Landscape and lawn care businesses should have budgets and sales plans. Budgeting and developing a realistic plan to sell your services will allow you to track your company’s financial progress. Some owners track their progress weekly, but monthly checkups are more common. Budgeting and sales planning keep you on the path to achieving your revenue, growth and profit goals.

Don’t drag your feet

One of the excuses I sometimes hear from owners who are dragging their feet in doing their budgets is, “I have to get my renewals in before creating my budget.” Several owners have told me they don’t prepare their budgets until they have at least a 90 percent renewal rate. That’s admirable, but why wait so long? Most of you probably have a good idea what your sales are going to look like for the coming season before you reach 90 percent renewals (or another predetermined renewal percent). Start your budgeting process in the early fall even if you haven’t hit your desired renewal rate.

A good plan is to share your client list with your account managers as you start your budgets. Challenge your managers to report the clients who may not renew with you. This early detection gives you time to resolve issues that could cause clients not to renew.

We all know service segment volumes change from year to year, especially snow/ice management and design/build. But, if you’re a full-service landscape company, your other service segments should be more consistent revenue producers. You should have a good idea how they will perform in the coming season.

Even if you don’t have a budget for this season, there are numbers you should be tracking closely to keep your company going in the right direction financially. One of these numbers is overhead, which refers to all non-labor expenses required to operate your business. They can be either fixed or variable.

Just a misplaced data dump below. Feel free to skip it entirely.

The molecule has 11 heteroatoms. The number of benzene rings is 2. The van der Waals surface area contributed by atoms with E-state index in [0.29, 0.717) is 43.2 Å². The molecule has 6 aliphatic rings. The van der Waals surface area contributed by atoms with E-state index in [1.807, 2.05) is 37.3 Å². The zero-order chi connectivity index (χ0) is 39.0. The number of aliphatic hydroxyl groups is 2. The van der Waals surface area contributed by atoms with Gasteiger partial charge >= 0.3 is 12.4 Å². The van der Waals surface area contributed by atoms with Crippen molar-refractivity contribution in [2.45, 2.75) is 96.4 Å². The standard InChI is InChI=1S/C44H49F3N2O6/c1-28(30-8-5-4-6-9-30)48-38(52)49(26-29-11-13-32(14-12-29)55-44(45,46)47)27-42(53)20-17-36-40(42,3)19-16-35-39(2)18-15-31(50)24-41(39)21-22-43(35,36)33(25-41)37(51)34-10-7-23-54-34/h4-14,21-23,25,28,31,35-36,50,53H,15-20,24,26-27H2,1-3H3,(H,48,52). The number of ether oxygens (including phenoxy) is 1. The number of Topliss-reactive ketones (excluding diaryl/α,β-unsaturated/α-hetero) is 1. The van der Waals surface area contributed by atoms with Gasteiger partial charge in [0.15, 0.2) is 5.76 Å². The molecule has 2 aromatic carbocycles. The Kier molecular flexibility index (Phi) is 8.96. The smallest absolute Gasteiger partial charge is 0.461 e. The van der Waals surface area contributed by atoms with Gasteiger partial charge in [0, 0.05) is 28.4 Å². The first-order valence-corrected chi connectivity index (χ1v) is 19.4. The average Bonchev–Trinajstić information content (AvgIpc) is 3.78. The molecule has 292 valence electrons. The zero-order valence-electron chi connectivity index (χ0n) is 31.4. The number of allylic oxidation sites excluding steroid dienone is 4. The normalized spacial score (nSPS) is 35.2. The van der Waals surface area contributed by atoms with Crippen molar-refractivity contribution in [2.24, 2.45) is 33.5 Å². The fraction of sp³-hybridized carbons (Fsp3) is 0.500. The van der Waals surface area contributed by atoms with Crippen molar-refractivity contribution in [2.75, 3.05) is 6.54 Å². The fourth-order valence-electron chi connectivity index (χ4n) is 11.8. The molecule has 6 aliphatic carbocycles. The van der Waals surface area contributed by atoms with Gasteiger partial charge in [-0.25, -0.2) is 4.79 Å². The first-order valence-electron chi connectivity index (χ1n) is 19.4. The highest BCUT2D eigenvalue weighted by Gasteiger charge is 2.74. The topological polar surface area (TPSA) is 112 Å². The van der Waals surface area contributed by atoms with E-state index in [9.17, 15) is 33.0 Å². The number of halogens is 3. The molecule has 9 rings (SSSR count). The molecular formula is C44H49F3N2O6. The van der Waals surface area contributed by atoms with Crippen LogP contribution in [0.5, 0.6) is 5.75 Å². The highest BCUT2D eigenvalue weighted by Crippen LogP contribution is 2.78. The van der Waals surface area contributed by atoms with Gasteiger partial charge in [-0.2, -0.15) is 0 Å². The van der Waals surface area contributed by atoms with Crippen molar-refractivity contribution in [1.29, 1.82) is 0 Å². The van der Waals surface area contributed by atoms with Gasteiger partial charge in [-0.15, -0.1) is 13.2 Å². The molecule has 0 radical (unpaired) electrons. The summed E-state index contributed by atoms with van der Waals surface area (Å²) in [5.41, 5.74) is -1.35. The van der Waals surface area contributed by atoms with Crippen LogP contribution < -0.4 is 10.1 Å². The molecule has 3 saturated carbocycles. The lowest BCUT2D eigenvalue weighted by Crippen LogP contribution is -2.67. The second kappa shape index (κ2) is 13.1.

Take Away Tips

  • Create a sales budget early.
  • Keep a watchful eye on your numbers.
  • Labor costs can be reduced by automation.
  • Benchmark your expenses against other industry leaders.
  • Operate like a banker.

Fixed expenses include things like rent, depreciation on fixed assets (vehicles, office equipment), salaries and associated payroll costs, insurance, utilities, etc. Variable expenses include things like marketing/ advertising, telephones and office supplies.

I frequently hear from contractors that they struggle to calculate overheard and attribute expenses to their various service segments. Clean up your accounting procedures so you can track your overheard expenses. If you need help here, get it.

Advertising expenses should be consistent from year to year. Interest expenses are profit robbers. They should be incurred short term and only to grow the business or acquire assets that generate revenue.

Office labor expense is a good place to look for reductions. With today’s technology, you may not need as many employees in the office. Managers can now be responsible for recording data.

Manage overhead carefully

You’ll lose ground to the competition if you’re not operating at the lowest overhead and associated costs. Compare your expenses to other leading companies across the industry, and take action to keep your expenses in line. Every dollar you save on overhead, labor and materials goes right to your bottom line.

“Benchmarking overhead expenses helps me reduce costs and gives me confidence that I’m on the right track managing the business,” says Mark Lay, CEO of AA Tex Lawn Co., Matthews, North Carolina.

Ask your managers and other team members to share ways to increase employee productivity and recommendations for eliminating wasted time in all departments.